The minister of music should cultivate ease of bearing and naturalness in directing. The au­dience does not need stick waving in order to sing. The baton brings in stiffness. In directing, the hands can be used to best advantage in get­ting the desired response. The people quickly understand when the leader wants them to sing loudly or softly, faster or slower—just by the expression of his hands. A strong vocal lead and simple, definite guidance in expression, keeping the arm movements high, being definite in be­ginnings, holds, and cut-offs, will make a good song director. In order not to wear out the voice in the song service, the leader may prefer using a microphone. In a large auditorium this is especially advantageous, and saves straining the voice, leaving it in better condition to sing solos. A good book to read on this subject is Song Leadership, by Rodeheaver and Ford, published by the Rodeheaver Hall-Mack Com­pany, of Winona Lake, Indiana. [See page 41.1

Conducting the Song Service

It is wise to begin the song service with an attack method rather than slowly working into a beginning. We like to start the song service with the choir singing our theme song as the curtain rises, and before the curtain rises we have a word of prayer. The best opening theme song we have found is "Sing Along Life's Path­way with Jesus." After a word of welcome, everyone is invited to join in singing the-theme song. Then follows the singing of joyful gospel songs and choruses, gradually coming to songs of a more serious nature. The second theme song is a prayer song, such as "Turn Your Eyes Upon Jesus." It is sung as the ministers enter, just before the opening prayer. The prayer theme song generally needs no directing.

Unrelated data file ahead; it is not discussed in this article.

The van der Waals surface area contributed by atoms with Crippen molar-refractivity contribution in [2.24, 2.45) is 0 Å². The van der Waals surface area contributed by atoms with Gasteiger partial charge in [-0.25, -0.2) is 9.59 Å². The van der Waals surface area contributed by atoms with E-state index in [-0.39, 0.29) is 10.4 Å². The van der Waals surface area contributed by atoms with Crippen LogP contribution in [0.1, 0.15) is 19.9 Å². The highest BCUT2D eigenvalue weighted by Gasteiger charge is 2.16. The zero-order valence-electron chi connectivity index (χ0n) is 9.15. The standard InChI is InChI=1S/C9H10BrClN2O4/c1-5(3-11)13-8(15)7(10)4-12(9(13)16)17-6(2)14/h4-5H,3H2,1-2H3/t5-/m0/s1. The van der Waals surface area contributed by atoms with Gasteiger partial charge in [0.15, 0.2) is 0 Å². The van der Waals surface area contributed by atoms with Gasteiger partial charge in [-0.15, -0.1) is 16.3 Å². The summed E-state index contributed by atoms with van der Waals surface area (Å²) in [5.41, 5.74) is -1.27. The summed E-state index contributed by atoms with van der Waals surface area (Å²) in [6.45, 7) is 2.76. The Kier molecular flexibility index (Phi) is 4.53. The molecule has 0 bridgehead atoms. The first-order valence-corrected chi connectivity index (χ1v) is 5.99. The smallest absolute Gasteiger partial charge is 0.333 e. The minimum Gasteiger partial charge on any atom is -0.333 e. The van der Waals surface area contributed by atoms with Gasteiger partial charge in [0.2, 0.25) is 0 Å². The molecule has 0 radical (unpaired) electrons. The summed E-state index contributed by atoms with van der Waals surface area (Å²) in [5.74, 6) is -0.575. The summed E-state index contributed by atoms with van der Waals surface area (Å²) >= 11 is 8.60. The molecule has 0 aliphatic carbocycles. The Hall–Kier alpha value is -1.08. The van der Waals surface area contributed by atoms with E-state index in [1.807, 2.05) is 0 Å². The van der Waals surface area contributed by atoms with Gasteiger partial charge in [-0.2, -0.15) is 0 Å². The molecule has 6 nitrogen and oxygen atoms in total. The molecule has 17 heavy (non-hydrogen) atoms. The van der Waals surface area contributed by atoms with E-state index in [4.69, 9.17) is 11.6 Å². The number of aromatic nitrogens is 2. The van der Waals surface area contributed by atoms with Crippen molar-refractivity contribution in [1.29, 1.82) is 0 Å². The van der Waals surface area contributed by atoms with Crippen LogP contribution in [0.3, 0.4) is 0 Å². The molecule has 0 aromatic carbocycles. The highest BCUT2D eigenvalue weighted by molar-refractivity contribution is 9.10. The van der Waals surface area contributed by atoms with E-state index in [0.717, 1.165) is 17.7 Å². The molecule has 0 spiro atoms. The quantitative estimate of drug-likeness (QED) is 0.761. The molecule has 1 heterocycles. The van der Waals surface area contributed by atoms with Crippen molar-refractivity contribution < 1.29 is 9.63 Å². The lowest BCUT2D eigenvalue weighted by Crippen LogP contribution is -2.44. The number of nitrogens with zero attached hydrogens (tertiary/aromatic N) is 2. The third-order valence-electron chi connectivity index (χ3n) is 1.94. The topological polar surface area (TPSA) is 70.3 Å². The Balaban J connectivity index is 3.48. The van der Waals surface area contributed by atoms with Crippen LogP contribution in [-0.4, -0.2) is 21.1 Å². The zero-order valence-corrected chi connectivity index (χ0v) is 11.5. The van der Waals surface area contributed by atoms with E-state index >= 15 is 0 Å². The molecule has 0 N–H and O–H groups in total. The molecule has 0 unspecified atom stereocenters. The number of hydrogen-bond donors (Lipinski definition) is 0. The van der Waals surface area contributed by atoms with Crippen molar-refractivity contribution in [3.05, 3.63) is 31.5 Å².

If the audience does not sing, it may be for any one or more of several reasons : (I) The song may be unfamiliar. (2) The tempo may be too fast or too slow. (3) The audience may not be able to hear the song leader. (4) The song leader may be stiff or overbearing in his words or actions. (5) The auditorium may be uncom­fortable because of bad ventilation or because the temperature is too high or too low. (6) The auditorium may be poorly lighted.

Encourage all to sing. In order to do this you might say : "If you think you can't sing, try it ; you may surprise yourself and your neighbor. Soon the people next to you will also start sing­ing." Encourage the singing of altos and tenors, because usually there are few of them. Com­mend your audience on their singing. Seek to draw them into a spirit of joy, and keep them happy, not with levity and banter, but by your general attitude.